Is the Iran-IAEA Side Deal a Big Deal?

Iran can reportedly use its own experts to inspect sites where weapons research was alleged to have taken place.



The Associated Press reports on a secret side deal between Iran and the International Atomic Energy Agency (IAEA) over how certain inspections related to prior claims that Iran did nuclear weapons research would be handled: 

Iran will be allowed to use its own inspectors to investigate a site it has been accused of using to develop nuclear arms, operating under a secret agreement with the U.N. agency that normally carries out such work, according to a document seen by The Associated Press. 

The revelation on Wednesday newly riled Republican lawmakers in the U.S. who have been severely critical of a broader agreement to limit Iran's future nuclear programs, signed by the Obama administration, Iran and five world powers in July. Those critics have complained that the wider deal is unwisely built on trust of the Iranians, while the administration has insisted it depends on reliable inspections. 

According to the AP, the U.S., the U.K., France, Germany, China, and Russia were briefed on the deal and "endorsed it as part of the larger package." That package has to be approved or rejected by the Congress by September 17, a date set based on a process laid out in the Iran Nuclear Review Act, which Congress passed earlier this year. Under the legislation, if Congress votes to disapprove the deal, President Obama can veto their disapproval. If Congress doesn't vote either way, it will be considered the same as if they voted for it. 

Under the side deal, as reported by the AP, the IAEA will, in some unspecified way, "ensure the technical authenticity" of Iran's inspections of its site. Critics of the Iran deal call the confidential arrangement between Iran and the IAEA "unprecedented." Seperately, Sen. Lindsey Graham (R-S.C.) has said he would push to cut off U.S. funding for the IAEA if its confidential arrangements with Iran (there are reportedly at least two, including this one) were not disclosed. The IAEA is supposed to submit a final report on Iran's alleged nuclear weapons research by December. The U.S. and the other countries that reached a deal with Iran in July will be among the countries voting to approve or reject that report.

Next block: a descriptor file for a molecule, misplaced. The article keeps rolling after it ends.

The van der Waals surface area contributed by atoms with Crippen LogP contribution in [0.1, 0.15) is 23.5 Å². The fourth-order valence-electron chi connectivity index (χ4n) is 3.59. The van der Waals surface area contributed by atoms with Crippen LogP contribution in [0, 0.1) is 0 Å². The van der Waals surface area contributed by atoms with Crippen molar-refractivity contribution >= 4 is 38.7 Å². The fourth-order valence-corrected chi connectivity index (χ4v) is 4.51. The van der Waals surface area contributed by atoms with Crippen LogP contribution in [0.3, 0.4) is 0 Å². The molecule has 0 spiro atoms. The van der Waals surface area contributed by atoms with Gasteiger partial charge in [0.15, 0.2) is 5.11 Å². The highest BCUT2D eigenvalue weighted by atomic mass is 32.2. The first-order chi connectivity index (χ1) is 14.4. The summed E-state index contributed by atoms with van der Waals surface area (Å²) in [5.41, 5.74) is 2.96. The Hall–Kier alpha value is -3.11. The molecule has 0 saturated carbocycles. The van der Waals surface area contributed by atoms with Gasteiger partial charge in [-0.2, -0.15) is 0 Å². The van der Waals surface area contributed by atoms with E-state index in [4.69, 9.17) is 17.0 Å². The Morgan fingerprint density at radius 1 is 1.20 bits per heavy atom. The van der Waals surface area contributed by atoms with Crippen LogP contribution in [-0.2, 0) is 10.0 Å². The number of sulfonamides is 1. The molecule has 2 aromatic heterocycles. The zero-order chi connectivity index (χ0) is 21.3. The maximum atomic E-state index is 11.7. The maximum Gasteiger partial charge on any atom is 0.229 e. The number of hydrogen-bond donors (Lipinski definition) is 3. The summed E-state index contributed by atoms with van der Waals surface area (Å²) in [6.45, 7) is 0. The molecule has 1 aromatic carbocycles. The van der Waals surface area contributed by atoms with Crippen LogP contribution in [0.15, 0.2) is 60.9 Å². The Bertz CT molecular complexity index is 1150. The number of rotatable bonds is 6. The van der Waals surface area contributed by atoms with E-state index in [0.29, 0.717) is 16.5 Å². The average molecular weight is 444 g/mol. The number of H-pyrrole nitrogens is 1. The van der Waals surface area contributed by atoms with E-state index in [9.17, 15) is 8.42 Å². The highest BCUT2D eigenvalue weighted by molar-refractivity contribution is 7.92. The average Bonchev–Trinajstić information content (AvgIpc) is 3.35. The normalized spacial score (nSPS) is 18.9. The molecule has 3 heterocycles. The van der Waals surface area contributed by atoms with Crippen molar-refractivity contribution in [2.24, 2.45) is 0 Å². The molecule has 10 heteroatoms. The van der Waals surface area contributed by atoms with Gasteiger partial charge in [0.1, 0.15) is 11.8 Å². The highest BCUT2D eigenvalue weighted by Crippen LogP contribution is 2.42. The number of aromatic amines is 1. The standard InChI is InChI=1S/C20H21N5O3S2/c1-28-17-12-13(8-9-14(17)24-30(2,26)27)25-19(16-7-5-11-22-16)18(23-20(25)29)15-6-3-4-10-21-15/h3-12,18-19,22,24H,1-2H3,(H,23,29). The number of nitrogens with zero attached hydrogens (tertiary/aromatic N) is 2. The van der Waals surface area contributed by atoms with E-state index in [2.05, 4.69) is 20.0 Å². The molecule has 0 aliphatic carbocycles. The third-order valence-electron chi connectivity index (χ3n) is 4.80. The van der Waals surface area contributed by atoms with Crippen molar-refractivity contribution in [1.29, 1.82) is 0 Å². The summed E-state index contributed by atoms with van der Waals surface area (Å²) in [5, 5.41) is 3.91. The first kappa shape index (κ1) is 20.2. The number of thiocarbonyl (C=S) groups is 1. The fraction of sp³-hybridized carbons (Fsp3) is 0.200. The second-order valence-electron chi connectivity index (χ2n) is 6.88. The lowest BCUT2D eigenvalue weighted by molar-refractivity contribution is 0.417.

The International Atomic Energy Agency is tasked with monitoring member states' nuclear activities. Inspections focused on Iran's past and its future will be done under the auspices of the IAEA, not the United States. Insofar as that keeps the U.S. from bringing a new international security responsibility on itself, that's a good thing. It doesn't excuse the confidential nature of the agreement, nor the Obama administration's prior insistence there was nothing unusual about any of the side deals, both of which now work against the wider deal's passage. If Congress actually found the intestinal fortitude to withdraw from the IAEA over this, that wouldn't necessarily be a bad thing. Despite the rhetoric, there's limited U.S. national security interests in preventing nuclear proliferation.  

The White House issued a statement expressing confidence in the IAEA's arrangement with Iran, declining to confirm specifics but acknowledging they were unique. "We are confident in the Agency's technical plans for investigating the possible military dimensions of Iran's former program, issues that in some cases date back more than a decade," National Security Council spokesman Ned Price said, according to Fox News. "Just as importantly, the IAEA is comfortable with arrangements, which are unique to the Agency's investigation of Iran's historical activities. When it comes to monitoring Iran's behavior going forward, the IAEA has separately developed the most robust inspection regime ever peacefully negotiated to ensure Iran's current program remains exclusively peaceful."